Several ancient peoples believed that the end of October was sacred: credit
These Druids believed that on the night before November 1 (October 31) Samhain called together wicked souls or spirits which had been condemned to live in the bodies of animals during the year which had just transpired. Since they were afraid of these spirits, they chose October 31 as a day to sacrifice to their gods, hoping they would protect them. They really believed that on this day they were surrounded by strange spirits, ghosts, witches, fairies, and elves, who came out to hurt them. In addition to this, they also believed that cats were holy animals, as they considered them to represent people who lived formerly, and as punishment for evil deeds were reincarnated as a cat. All this explains why witches, ghosts, and cats are a part of Halloween today.
The Romans worshiped various gods and on October 31, a special feast was held in honor of Pomona, goddess of the fruit trees. Later, the Druids, an ancient order of Celtic priests in Britain, made this feast an even more extensive celebration by also honoring Samhain, lord of the dead. This was normally done on November 1 and it was therefore decided to conveniently honor both Pomona and Samhain on October 31 and November 1.
The custom of trick-or-treating and the use of "jack-o'-lanterns" comes from Ireland. Hundreds of years ago, Irish farmers went from house to house, begging for food, in the name of their ancient gods, to be used at the village Halloween celebration. They would promise good luck to those who gave them good, and made threats to those who refused to give. They simply told the people, "You treat me, or else I will trick you!" The apparently harmless lightened pumpkin face or "jack-o'-lantern" actually is an old Irish symbol of damned soul. A man named Jack was supposed to be able unable to enter heaven due to his miserliness, and unable to enter hell because he had played practice jokes on the devil. As a result, he was condemned to wander over the earth with his lantern until judgment day (i.e., the end of the world). The Irish were so afraid that they would receive an identical plight, that they began to hollow out pumpkins and place lighted candles inside to scare away evil spirits from their home.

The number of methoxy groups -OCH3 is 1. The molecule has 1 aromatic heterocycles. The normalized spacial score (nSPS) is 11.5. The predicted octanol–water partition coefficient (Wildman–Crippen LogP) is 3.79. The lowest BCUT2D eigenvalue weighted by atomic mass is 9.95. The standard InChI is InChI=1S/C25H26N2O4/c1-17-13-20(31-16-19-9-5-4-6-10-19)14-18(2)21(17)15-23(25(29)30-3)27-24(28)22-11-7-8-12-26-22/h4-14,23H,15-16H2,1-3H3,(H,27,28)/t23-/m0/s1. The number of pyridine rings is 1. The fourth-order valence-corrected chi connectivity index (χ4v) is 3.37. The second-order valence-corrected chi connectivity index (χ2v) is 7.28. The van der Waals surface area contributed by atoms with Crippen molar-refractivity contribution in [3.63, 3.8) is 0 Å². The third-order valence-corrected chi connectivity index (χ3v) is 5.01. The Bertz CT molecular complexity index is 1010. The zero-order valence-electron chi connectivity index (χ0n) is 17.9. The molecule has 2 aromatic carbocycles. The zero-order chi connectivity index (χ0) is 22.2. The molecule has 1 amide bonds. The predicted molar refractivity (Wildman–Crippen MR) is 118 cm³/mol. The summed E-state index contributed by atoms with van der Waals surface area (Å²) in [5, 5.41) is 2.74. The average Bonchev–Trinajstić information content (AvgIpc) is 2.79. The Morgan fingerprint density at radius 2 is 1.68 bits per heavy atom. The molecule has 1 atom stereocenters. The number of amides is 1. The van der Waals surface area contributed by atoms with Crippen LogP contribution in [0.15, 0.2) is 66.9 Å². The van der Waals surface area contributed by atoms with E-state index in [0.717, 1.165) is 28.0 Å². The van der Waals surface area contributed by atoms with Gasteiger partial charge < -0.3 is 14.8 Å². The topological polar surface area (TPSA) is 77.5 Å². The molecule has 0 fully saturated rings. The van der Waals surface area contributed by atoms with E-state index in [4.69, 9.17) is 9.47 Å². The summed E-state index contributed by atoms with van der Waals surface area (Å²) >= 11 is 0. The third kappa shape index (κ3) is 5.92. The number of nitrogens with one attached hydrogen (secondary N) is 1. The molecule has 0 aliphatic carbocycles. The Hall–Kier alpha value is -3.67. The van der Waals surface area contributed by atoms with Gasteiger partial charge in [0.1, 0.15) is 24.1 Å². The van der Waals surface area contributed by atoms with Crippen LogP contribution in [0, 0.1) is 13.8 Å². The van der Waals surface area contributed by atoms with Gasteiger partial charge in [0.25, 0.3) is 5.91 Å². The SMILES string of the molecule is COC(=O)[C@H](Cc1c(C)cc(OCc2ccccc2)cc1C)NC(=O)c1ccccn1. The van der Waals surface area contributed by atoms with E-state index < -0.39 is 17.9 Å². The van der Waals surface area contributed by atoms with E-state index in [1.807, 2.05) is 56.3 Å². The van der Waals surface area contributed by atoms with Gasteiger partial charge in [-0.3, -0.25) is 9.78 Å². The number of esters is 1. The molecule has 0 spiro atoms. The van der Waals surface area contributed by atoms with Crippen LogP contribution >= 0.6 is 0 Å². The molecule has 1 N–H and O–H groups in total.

Now, for some Notable Quoteables hosted by Bewitched Bookworms:I'm currently reading my brother's Barnes and Noble Classic: The Count of Monte Cristo:
"He was one of those calculating men who are born with a pen behind their ears and an inkpot in place of a heart"
"But sadness is not banished so easily. Like the wounded hero of Virgil* he carried the arrow in his wound" *Aeneas, hero of Virgil's epic: the Aeneid
Now, for a Weekend Question hosted by my affiliate, Liz from Cleverly Inked:
Do you judge a book by it's cover? If so which is your favorite?
Like Liz, I hate to admit that I do judge a book by it's cover. Only books though, not people! Covers, in most cases, reflect what a book is about. If it's attractive, I think that the story will be attractive as well. Don't worry, I read the book synopsis too, but the book cover is the deciding factor.
And: Oh my goodness! Halloween is tomorrow! I promised a few bloggers that I'd post my pictures of my costume last week, but my camera man (Dad) was too busy. I'll take pictures tomorrow! ^_^ It's a home-made costume, so it won't look like what I'm supposed to be (a character from the Matrix)